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Senate poised to kick land bill fight to January

Senate poised to kick land bill fight to January
© Stefani Reynolds

The Senate is poised to punt a public lands fight to January after a pair of conservative lawmakers objected to the bill because of a fight over national monuments.

Sen. Lisa MurkowskiLisa Ann MurkowskiSchumer vows next steps after 'ridiculous,' 'awful' GOP election bill filibuster Murkowski to vote 'no' on voting rights bill White House advisers huddle with Senate moderates on infrastructure MORE (R-Alaska) and a bipartisan group of senators tried to get consent to move the package, which temporarily delayed passage of the short-term spending bill, but Sen. Mike LeeMichael (Mike) Shumway LeeSenate confirms Biden pick for No. 2 role at Interior Big Tech critic Lina Khan named chair of the FTC GOP senators press Justice Department to compare protest arrests to Capitol riot MORE (R-Utah) objected.

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Lee said he wanted two words "for Utah" to be included in the Antiquities Act, which would prevent a president from creating or expanding national monuments without state approval in Utah.

"This bill creates 1.3 million acres of wilderness, about half of which is in my state," Lee argued, referring to the lands package. "Coming from a state where two-thirds of the land is owned by the federal government, where we can't do anything without leave from the federal government, this hurts."

Lee added that he received the text of the lands package, which would also reauthorize the Land and Water Conservation Fund, at 10 a.m. on Wednesday, saying that he had tried to obtain an outline of the bill from Sen. Lisa Murkowski (R-Alaska), but could only get a summary from a lobbyist.

"I've made what I consider a very reasonable offer, and I ask that it be accepted. It involves two words. I want the inclusion of two words to this bill, two words. Add the words 'for Utah' to the Antiquities Act," Lee said.

Sen. John CornynJohn CornynProgressive groups launch .5M ad buy to pressure Sinema on filibuster Black lawmakers warn against complacency after Juneteenth victory The Senate is where dreams go to die MORE (R-Texas), the No. 2 Republican senator, said that in addition to Lee, Sen. Rand PaulRandal (Rand) Howard PaulPoll: 58 percent say Fauci should not resign Fauci says he puts 'very little weight in the craziness of condemning me' Senate confirms Biden pick for No. 2 role at Interior MORE (R-Ky.) has placed a hold on the land legislation which will prevent senators from passing it this year unless they reach an agreement.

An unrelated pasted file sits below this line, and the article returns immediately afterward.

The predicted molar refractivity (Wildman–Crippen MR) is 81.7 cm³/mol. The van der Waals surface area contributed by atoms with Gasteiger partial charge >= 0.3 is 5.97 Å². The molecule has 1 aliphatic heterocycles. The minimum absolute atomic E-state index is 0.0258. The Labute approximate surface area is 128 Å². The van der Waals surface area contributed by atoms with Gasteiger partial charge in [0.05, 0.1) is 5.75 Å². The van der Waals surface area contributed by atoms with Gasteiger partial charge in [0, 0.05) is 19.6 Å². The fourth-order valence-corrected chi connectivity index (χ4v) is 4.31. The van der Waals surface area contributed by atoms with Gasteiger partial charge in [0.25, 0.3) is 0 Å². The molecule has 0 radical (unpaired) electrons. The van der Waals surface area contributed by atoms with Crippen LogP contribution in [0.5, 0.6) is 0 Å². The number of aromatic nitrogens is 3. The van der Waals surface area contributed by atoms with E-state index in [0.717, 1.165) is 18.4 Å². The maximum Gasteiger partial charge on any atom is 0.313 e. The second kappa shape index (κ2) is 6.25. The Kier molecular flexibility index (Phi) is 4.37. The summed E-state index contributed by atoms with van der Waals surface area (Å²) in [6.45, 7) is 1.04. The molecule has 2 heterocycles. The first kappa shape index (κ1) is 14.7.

Sen. Cory GardnerCory GardnerBiden administration reverses Trump changes it says 'undermined' conservation program Gardner to lead new GOP super PAC ahead of midterms OVERNIGHT ENERGY: Court rules against fast-track of Trump EPA's 'secret science' rule | Bureau of Land Management exodus: Agency lost 87 percent of staff in Trump HQ relocation | GM commits to electric light duty fleet by 2035 MORE (R-Colo.) said they offered to give Lee a vote on his idea on Wednesday, but he rejected them.

"I am pretty darn upset. … We offered deal after deal after deal to try to get a deal arranged and made so that we could have a vote tonight," Gardner said.

Murkowski and Cornyn said Senate Majority Leader Mitch McConnellAddison (Mitch) Mitchell McConnellSenate GOP blocks voting rights bill Schumer, McConnell spar as GOP prepares to block voting bill Trump has 'zero desire' to be Speaker, spokesman says MORE (R-Ky.) and Senate Minority Leader Charles SchumerChuck SchumerWhite House draws ire of progressives amid voting rights defeat Murkowski to vote 'no' on voting rights bill Harris to preside over Senate for voting rights debate MORE (D-N.Y.) have agreed to give it a vote shortly after the upper chamber returns in January.

Murkowski and Sen. Maria CantwellMaria Elaine CantwellSenate Democrats threaten to block 2026 World Cup funds unless women's soccer team get equal pay Senate confirms Biden's top scientist Senate chaos: Johnson delays exit as votes pushed to Friday MORE (D-Wash.) added that they were confident the Senate would pass the lands package next year, including reauthorization of the Land and Water Conservation Fund, noting that they believed a majority of the chamber supported.

"He was offered a chance to have this bill brought up and to have his ideas voted on and he knew he was going to lose. And he knows he's going to lose in January," Cantwell said, referring to Lee.

"My colleague ... [is] imagining that somehow the land and water conservation fund being made permanent is not going to pass the United States Senate, he's just dreaming of something that is really going to take place and become reality," she continued.